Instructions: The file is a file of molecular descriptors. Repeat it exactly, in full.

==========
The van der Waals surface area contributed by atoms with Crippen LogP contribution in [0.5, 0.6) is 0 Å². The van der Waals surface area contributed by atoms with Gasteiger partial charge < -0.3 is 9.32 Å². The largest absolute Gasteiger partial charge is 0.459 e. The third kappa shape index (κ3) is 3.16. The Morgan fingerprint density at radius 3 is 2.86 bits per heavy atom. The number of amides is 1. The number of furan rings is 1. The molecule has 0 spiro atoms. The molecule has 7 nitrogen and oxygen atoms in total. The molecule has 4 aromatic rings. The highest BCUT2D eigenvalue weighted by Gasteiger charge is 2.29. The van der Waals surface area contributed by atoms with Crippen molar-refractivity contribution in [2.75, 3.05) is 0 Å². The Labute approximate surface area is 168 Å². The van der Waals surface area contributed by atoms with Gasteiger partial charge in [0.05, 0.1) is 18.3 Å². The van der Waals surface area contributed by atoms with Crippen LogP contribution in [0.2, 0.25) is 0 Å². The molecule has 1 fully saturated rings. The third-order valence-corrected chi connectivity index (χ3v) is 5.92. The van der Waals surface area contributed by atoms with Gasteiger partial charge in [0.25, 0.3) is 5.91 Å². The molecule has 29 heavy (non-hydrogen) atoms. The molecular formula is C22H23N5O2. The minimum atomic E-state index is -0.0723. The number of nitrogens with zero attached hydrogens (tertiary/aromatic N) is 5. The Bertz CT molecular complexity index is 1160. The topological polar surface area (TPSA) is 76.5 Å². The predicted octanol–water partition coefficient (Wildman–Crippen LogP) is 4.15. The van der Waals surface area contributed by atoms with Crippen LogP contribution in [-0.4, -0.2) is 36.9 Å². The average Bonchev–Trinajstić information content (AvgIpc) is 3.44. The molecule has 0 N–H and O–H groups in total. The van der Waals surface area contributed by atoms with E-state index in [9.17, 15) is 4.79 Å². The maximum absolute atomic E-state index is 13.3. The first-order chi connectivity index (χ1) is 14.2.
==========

The van der Waals surface area contributed by atoms with Crippen LogP contribution in [0.5, 0.6) is 0 Å². The van der Waals surface area contributed by atoms with Gasteiger partial charge < -0.3 is 9.32 Å². The largest absolute Gasteiger partial charge is 0.459 e. The third kappa shape index (κ3) is 3.16. The Morgan fingerprint density at radius 3 is 2.86 bits per heavy atom. The number of amides is 1. The number of furan rings is 1. The molecule has 0 spiro atoms. The molecule has 7 nitrogen and oxygen atoms in total. The molecule has 4 aromatic rings. The highest BCUT2D eigenvalue weighted by Gasteiger charge is 2.29. The van der Waals surface area contributed by atoms with Crippen molar-refractivity contribution in [2.75, 3.05) is 0 Å². The Labute approximate surface area is 168 Å². The van der Waals surface area contributed by atoms with Gasteiger partial charge in [0.05, 0.1) is 18.3 Å². The van der Waals surface area contributed by atoms with Crippen LogP contribution in [0.2, 0.25) is 0 Å². The molecule has 1 fully saturated rings. The third-order valence-corrected chi connectivity index (χ3v) is 5.92. The van der Waals surface area contributed by atoms with Gasteiger partial charge in [0.25, 0.3) is 5.91 Å². The molecule has 29 heavy (non-hydrogen) atoms. The molecular formula is C22H23N5O2. The minimum atomic E-state index is -0.0723. The number of nitrogens with zero attached hydrogens (tertiary/aromatic N) is 5. The Bertz CT molecular complexity index is 1160. The topological polar surface area (TPSA) is 76.5 Å². The predicted octanol–water partition coefficient (Wildman–Crippen LogP) is 4.15. The van der Waals surface area contributed by atoms with Crippen LogP contribution in [-0.4, -0.2) is 36.9 Å². The average Bonchev–Trinajstić information content (AvgIpc) is 3.44. The molecule has 0 N–H and O–H groups in total. The van der Waals surface area contributed by atoms with E-state index in [9.17, 15) is 4.79 Å². The maximum absolute atomic E-state index is 13.3. The first-order chi connectivity index (χ1) is 14.2.